We will send along with your new addition, breed
specific information as well as general health
information, the vaccination record, information on
upcoming vaccination and worming needs, and if
available, parent pictures.
Thank- you ,
|Treat them with kindness and they |
|Spend time with them and your bond |
|will grow strong|
|Care for them well and your rewards |
|shall be many|
As genetic testing has
both improved with the
types of issues testing for
and the accuracy of the
results, we will be posting
We have and will
continue using this
information to guide our
breeding program for the
benefit of our offspring.
There are several types of inherited cataracts in the dog which vary in both their appearance and age of onset. The majority of
these are inherited as autosomal recessive traits, but some are inherited as dominant or perhaps polygenic trait.
Recently, Dr., Cathryn Mellersh's research group at the Animal Health Trust identified a mutation in heat shock transcription
factor gene, HSF4, which is responsible for recessively inherited cataracts in Boston Terriers, French Bulldogs, and
Staffordshire Bull Terriers. The test offered here is based on that work.
It should be noted both early onset (EHC), also referred to as juvenile hereditary cataract, and late onset (LHC) cataracts
occur in the Boston Terrier breed, and this test is only relevant to the former. In the Boston terrier EHC progress to complete
cataract and blindness by 2 - 3 years of age, and LHC only occasionally interfere with vision and is seen before 8
yearsofage. In the Staffordshire bull terrier dogs EHC are seen by 12 months and progress to blindness by 3 years of age.
Canine Multifocal Retinopathy (CMR1 & CMR2)
The tests for CMR1 and CMR2 offered by Vetgen are based on the work presented by Zangerl et al. at the fifth international
symposium on "Advances in Canine and Feline Genomics and Inherited Disease." The research identified recessive
mutations in the BEST1 gene that lead to CMR in puppies which inherit a mutant copy of the gene from each parent. Affected
animals generally show their first symptoms in their first year.
While both mutations are in the same gene, they are breed specific and testing for only one is required. Coton de Tulear
need only test for CMR2 which tests for a mutation only seen in that breed to date. All other breeds that are offered should
test for CMR1.
s > Cystinuria
Cystinuria in dogs is indicated by the presence of cystine stones in the kidney, bladder or ureter. Failure by the
kidneys to reabsorb amino acids results in the formation of cystine crystals and sometimes stones in the urine which can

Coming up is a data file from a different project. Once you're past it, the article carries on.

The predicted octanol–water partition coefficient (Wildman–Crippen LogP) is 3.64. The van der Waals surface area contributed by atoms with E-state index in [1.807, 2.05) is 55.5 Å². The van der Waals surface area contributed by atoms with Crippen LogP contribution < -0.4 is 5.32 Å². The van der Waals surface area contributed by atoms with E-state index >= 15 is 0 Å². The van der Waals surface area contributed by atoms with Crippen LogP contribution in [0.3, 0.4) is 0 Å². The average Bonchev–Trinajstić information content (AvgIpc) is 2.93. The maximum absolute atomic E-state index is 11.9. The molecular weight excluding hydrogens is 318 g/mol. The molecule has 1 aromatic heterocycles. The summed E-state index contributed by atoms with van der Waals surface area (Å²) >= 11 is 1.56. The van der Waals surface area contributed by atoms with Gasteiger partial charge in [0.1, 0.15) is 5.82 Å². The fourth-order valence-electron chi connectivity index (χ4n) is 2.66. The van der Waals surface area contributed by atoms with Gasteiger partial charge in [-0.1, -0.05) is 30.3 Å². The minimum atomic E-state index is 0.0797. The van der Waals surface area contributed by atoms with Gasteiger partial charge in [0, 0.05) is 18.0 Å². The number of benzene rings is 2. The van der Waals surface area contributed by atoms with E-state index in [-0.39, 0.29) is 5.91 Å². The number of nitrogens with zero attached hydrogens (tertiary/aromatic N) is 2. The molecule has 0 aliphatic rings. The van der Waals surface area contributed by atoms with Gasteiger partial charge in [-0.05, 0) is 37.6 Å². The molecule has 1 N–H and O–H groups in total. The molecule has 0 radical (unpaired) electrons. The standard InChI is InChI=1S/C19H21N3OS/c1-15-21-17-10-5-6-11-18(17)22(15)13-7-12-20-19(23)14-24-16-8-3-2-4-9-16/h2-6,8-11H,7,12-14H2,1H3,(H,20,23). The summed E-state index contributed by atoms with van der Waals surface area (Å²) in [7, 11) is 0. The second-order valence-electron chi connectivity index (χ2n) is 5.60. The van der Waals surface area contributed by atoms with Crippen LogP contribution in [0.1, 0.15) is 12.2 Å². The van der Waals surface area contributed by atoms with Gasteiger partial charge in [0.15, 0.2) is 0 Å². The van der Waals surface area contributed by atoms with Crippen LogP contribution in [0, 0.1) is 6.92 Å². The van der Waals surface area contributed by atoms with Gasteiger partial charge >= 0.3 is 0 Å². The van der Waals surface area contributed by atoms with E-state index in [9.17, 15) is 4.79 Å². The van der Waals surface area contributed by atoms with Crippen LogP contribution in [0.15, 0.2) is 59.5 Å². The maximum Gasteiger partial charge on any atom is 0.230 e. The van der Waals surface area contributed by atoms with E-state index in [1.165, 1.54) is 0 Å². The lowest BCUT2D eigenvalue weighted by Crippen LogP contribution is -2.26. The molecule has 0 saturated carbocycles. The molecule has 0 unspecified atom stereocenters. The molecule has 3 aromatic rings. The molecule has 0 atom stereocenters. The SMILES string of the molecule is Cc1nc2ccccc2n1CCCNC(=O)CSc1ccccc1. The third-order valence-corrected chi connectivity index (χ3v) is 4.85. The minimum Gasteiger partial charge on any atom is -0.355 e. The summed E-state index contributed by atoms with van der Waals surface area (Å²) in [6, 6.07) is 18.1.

lead to blockage of the urethra. While the disease is not genetically sex-linked, it is diagnosed in male dogs more frequently
than females due to anatomical differences. We offer a tests based on the research done at the University of Pennsylvania
which identified mutations responsible for cystinuria in several breeds
Degenerative Myelopathy (DM)
Degenerative myelopathy (DM) is a progressive neurodegenerative disease that occurs in many breeds of dog. The test we
offer is based on the research done at the University of Missouri which identified mutations in the SOD1-A gene. To date, the
major mutation associated with this disease has been detected in 124 breeds, with a second mutation, SOD1-B limited to
the Bernese Mountain Dog. The test for this second mutation is DM-exon1.
The disease is an adult-onset condition that has ALS like symptoms: progressive limb weakness and muscle loss, tremors,
difficulty rising, and stumbling. Affected animals develop spinal and hind end problems later in life. It is inherited as a
recessive disease based on these mutations, but there is also ongoing work to determine other factors that may play a role
in severity and age of onset.
Inherited hyperuricosuria (HU) causes dogs to produce urine with very high levels of uric acid. This can lead to bladder
stones, and less frequently kidney stones. The disease is inherited as an autosomal recessive trait. The VetGen test is
based on research performed at the University of California Davis which identified the mutation responsible for the disease.
The test may offered to all breeds, including Dalmatian*, Bulldog, Black Russian Terrier, Weimaraner, Parson Russell
Terrier, Pitbull, American Staffordshire Terrier, Giant Schnauzer, South African Boerboel, German Shepherd Dog, Large
Munsterlander, and Australian Shepherd.
The frequency of this disease is very, very low in the Labrador, but carriers have been detected.
CHG-Congenital Hypothyroidism with Goiter
CHG-Congenital Hypothyroidism with Goiter in dogs is inherited as an autosomal recessive disease. As with adult onset
hypothyroidism, there are a number of metabolic abnormalities seen in affected pups, but there are also additional
symptoms such as delayed development, small stature, difficulty nursing and other symptoms collectively referred to as
cretinism. The cause of this disease in dogs can be attributed to mutations in the Thyroid Peroxidase gene discovered by
researchers at Michigan State University and elsewhere.
Our adults must have
vertebrae, we xrays for:
Related terms: Congenital vertebral anomalies, wedge
Outline: French bulldogs commonly have deformities of
the bones of the spine. These can lead to pressure on the
spinal cord resulting in progressive pain and loss of hind
limb function and incontinence.
The exact genetics of this condition have yet to be worked
out; however, French bulldogs are considered to be
predisposed to hemivertebrae because of the breed
characteristic of a screw-tail. The gene(s) causing the
screw-tail deformity (which involves hemivertebrae in the
tail) are thought also to be involved in producing
hemivertebrae elsewhere in the spine.